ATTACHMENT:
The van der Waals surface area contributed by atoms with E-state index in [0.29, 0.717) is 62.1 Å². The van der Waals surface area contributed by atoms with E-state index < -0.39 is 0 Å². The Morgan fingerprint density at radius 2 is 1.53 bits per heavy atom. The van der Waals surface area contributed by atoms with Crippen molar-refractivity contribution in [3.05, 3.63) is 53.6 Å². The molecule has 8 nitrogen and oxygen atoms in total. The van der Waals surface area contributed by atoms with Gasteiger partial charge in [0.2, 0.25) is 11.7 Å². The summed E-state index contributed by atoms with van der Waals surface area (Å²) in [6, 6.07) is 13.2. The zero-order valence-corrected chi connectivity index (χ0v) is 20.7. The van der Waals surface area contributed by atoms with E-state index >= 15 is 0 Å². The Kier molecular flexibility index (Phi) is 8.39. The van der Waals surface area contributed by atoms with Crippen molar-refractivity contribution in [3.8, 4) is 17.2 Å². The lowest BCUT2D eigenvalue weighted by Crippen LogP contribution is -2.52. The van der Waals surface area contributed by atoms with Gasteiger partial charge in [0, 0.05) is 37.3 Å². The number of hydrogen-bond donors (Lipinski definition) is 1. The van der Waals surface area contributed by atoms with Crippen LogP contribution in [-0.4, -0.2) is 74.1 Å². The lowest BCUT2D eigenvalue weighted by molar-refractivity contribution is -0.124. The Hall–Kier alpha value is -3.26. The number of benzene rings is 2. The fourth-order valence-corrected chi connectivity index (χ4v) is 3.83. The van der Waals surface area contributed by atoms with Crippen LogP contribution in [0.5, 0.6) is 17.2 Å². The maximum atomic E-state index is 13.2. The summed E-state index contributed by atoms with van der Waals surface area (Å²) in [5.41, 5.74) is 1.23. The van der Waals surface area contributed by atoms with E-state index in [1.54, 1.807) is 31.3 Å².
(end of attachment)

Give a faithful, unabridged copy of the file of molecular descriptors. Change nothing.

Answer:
The van der Waals surface area contributed by atoms with E-state index in [0.29, 0.717) is 62.1 Å². The van der Waals surface area contributed by atoms with E-state index < -0.39 is 0 Å². The Morgan fingerprint density at radius 2 is 1.53 bits per heavy atom. The van der Waals surface area contributed by atoms with Crippen molar-refractivity contribution in [3.05, 3.63) is 53.6 Å². The molecule has 8 nitrogen and oxygen atoms in total. The van der Waals surface area contributed by atoms with Gasteiger partial charge in [0.2, 0.25) is 11.7 Å². The summed E-state index contributed by atoms with van der Waals surface area (Å²) in [6, 6.07) is 13.2. The zero-order valence-corrected chi connectivity index (χ0v) is 20.7. The van der Waals surface area contributed by atoms with E-state index >= 15 is 0 Å². The Kier molecular flexibility index (Phi) is 8.39. The van der Waals surface area contributed by atoms with Crippen molar-refractivity contribution in [3.8, 4) is 17.2 Å². The lowest BCUT2D eigenvalue weighted by Crippen LogP contribution is -2.52. The van der Waals surface area contributed by atoms with Gasteiger partial charge in [0, 0.05) is 37.3 Å². The number of hydrogen-bond donors (Lipinski definition) is 1. The van der Waals surface area contributed by atoms with Crippen LogP contribution in [-0.4, -0.2) is 74.1 Å². The lowest BCUT2D eigenvalue weighted by molar-refractivity contribution is -0.124. The Hall–Kier alpha value is -3.26. The number of benzene rings is 2. The fourth-order valence-corrected chi connectivity index (χ4v) is 3.83. The van der Waals surface area contributed by atoms with Crippen LogP contribution in [0.5, 0.6) is 17.2 Å². The maximum atomic E-state index is 13.2. The summed E-state index contributed by atoms with van der Waals surface area (Å²) in [5.41, 5.74) is 1.23. The van der Waals surface area contributed by atoms with E-state index in [1.54, 1.807) is 31.3 Å².